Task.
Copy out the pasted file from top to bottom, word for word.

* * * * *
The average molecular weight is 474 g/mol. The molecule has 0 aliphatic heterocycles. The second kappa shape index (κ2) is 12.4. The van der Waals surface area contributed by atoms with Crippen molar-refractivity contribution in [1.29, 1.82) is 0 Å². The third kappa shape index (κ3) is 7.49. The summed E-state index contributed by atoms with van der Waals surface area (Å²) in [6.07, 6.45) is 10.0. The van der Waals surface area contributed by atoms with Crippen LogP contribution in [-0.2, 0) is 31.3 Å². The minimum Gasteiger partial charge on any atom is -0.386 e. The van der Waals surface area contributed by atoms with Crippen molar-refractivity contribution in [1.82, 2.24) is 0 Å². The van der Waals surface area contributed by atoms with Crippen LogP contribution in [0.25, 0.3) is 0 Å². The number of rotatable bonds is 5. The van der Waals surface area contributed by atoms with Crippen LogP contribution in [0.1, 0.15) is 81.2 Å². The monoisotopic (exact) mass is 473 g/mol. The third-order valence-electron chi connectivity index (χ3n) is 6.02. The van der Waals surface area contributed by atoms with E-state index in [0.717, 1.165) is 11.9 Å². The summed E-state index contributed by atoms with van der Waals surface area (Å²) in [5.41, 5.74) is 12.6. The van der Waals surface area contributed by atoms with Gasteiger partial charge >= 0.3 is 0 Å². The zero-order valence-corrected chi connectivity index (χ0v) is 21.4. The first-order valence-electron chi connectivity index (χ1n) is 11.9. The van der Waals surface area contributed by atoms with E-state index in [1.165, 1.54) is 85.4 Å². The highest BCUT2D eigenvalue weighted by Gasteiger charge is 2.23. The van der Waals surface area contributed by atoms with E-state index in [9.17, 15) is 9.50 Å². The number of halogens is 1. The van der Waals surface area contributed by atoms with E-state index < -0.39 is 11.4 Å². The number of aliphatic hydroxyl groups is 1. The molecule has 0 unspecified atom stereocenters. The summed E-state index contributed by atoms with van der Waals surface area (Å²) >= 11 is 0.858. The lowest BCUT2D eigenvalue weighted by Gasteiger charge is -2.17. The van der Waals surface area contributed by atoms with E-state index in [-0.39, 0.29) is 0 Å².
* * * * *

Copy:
The average molecular weight is 474 g/mol. The molecule has 0 aliphatic heterocycles. The second kappa shape index (κ2) is 12.4. The van der Waals surface area contributed by atoms with Crippen molar-refractivity contribution in [1.29, 1.82) is 0 Å². The third kappa shape index (κ3) is 7.49. The summed E-state index contributed by atoms with van der Waals surface area (Å²) in [6.07, 6.45) is 10.0. The van der Waals surface area contributed by atoms with Crippen LogP contribution in [-0.2, 0) is 31.3 Å². The minimum Gasteiger partial charge on any atom is -0.386 e. The van der Waals surface area contributed by atoms with Crippen molar-refractivity contribution in [1.82, 2.24) is 0 Å². The van der Waals surface area contributed by atoms with Crippen LogP contribution in [0.25, 0.3) is 0 Å². The number of rotatable bonds is 5. The van der Waals surface area contributed by atoms with Crippen LogP contribution in [0.1, 0.15) is 81.2 Å². The monoisotopic (exact) mass is 473 g/mol. The third-order valence-electron chi connectivity index (χ3n) is 6.02. The van der Waals surface area contributed by atoms with E-state index in [0.717, 1.165) is 11.9 Å². The summed E-state index contributed by atoms with van der Waals surface area (Å²) in [5.41, 5.74) is 12.6. The van der Waals surface area contributed by atoms with Gasteiger partial charge >= 0.3 is 0 Å². The zero-order valence-corrected chi connectivity index (χ0v) is 21.4. The first-order valence-electron chi connectivity index (χ1n) is 11.9. The van der Waals surface area contributed by atoms with E-state index in [1.165, 1.54) is 85.4 Å². The highest BCUT2D eigenvalue weighted by Gasteiger charge is 2.23. The van der Waals surface area contributed by atoms with E-state index in [9.17, 15) is 9.50 Å². The number of halogens is 1. The van der Waals surface area contributed by atoms with E-state index < -0.39 is 11.4 Å². The number of aliphatic hydroxyl groups is 1. The molecule has 0 unspecified atom stereocenters. The summed E-state index contributed by atoms with van der Waals surface area (Å²) >= 11 is 0.858. The lowest BCUT2D eigenvalue weighted by Gasteiger charge is -2.17. The van der Waals surface area contributed by atoms with E-state index in [-0.39, 0.29) is 0 Å².